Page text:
In the Name of the Father
I believe that the children of some male foreigners in Korea take their father's surnames, so I didn't think we were treading entirely new territory with our decision to give our son a Korean first name and my Western surname. However, the first employee at the District Office said that she didn't know how to enter it into the computer. A supervisor was called, but he didn't know either.
Specifically, the problem related to our desire to register my son's first name in Chinese characters. This would be fine for 'the computer' if his surname had Chinese characters, but it only has the Korean character transliteration of the Western surname. Picking Chinese characters for names is hard, and I don't have a Chinese version of my surname. So 'the computer' said no.
We'd actually gone to the District Office to do two things - register our son as an individual and add him to our family register. The computer allowed his name to be added to the family register, but it wouldn't allow the individual registration. While this might at least seem like some sign of social progress - it probably isn't; when I got married my wife was designated as the head of our household, so I believe the computer allowing the family registration has more to do with her being Korean than any anything else. The staff told us they would have to consult their regional office for guidance, and we left without registering our son's birth.
It's not the first time I've encountered the 'computer says no' problem here due to my being a foreigner, and I'm sure it won't be the last. I used to be a computer programmer and I know that all you do when you write a program is take a snapshot of your own world view and create something which makes the computer behave the same way.
Later came the phone call from the Regional Office. Along with the 'computer says no' syndrome, my patience for Korea's passive-aggressive 'it-would-be-better-if' society is beginning to wear pretty thin as well, so the caller's suggestion that "it would be better if" we dispensed with the Chinese characters for my son's first name - rendering it without meaning - did not go down very well. Neither did the bizarre but apparently legal suggestion that he have a Korean surname on his Korean passport and a Western surname for his British one. The elephant in the room of that conversation seemed to be - thankfully left unspoken - that actually it would be better if my son just had a Korean surname.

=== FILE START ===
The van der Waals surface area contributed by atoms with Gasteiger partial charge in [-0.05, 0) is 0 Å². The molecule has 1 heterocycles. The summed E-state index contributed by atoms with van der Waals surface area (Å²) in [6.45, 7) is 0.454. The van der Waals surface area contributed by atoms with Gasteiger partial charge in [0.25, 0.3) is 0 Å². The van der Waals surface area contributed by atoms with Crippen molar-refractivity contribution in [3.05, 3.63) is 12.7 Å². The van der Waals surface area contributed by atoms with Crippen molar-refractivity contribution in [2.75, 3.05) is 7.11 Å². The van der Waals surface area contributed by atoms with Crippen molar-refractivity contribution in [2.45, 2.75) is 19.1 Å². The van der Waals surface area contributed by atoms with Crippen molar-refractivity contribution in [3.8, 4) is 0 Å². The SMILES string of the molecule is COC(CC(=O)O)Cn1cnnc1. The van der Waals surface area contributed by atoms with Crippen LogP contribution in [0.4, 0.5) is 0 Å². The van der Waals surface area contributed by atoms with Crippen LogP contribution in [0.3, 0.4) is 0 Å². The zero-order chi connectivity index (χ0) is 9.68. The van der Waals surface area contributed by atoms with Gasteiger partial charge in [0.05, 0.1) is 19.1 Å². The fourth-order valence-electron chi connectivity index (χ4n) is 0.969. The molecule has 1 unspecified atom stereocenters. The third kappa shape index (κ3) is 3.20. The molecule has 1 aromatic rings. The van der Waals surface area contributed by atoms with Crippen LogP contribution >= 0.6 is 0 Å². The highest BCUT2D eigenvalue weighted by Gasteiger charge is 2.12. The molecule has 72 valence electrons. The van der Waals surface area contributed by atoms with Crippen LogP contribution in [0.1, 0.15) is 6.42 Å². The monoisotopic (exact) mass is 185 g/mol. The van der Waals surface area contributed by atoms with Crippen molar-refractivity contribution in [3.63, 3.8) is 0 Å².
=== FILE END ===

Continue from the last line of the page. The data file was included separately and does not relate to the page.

When my wife thoroughly rejected this proposal, it was then - and only then - that the unknown official said that it could be done our way by registering the name in Korean characters and adding the Chinese characters for his first name later in some official way. It does nothing to alleviate my sense that the bureaucracy here is continually trying to beat people into homogeneous submission and only gives in to diversity when all else has failed.
That said, I'm not a big fan of multiculturalism as a national policy. In my country it became the equivalent of inviting a homicidal maniac to stay with you in your house, and an incredibly boorish homicidal maniac at that. And while the leaders of my city perpetuated the big lie of multiculturalism, it was never multicultural - it was just increasingly bipolar, like - I suspect - many of its residents. But Korean politicians talk a lot about multiculturalism these days like it's a good thing. I'm not saying it won't be in Korea, but they haven't experienced what I've experienced. However, on a personal level - and this is the unavoidable paradox - my son will grow up in a multicultural environment, and while I think every native-English speaker who expects Korea to bend over backwards for them should be sent back home never to return, I draw the line at my son's name. He is half-Korean, half-English, and as much as a name reflects a more fundamental identity, I want that identity to reflect his twin heritages. I guess that's where I draw the line. This probably isn't going to get any easier.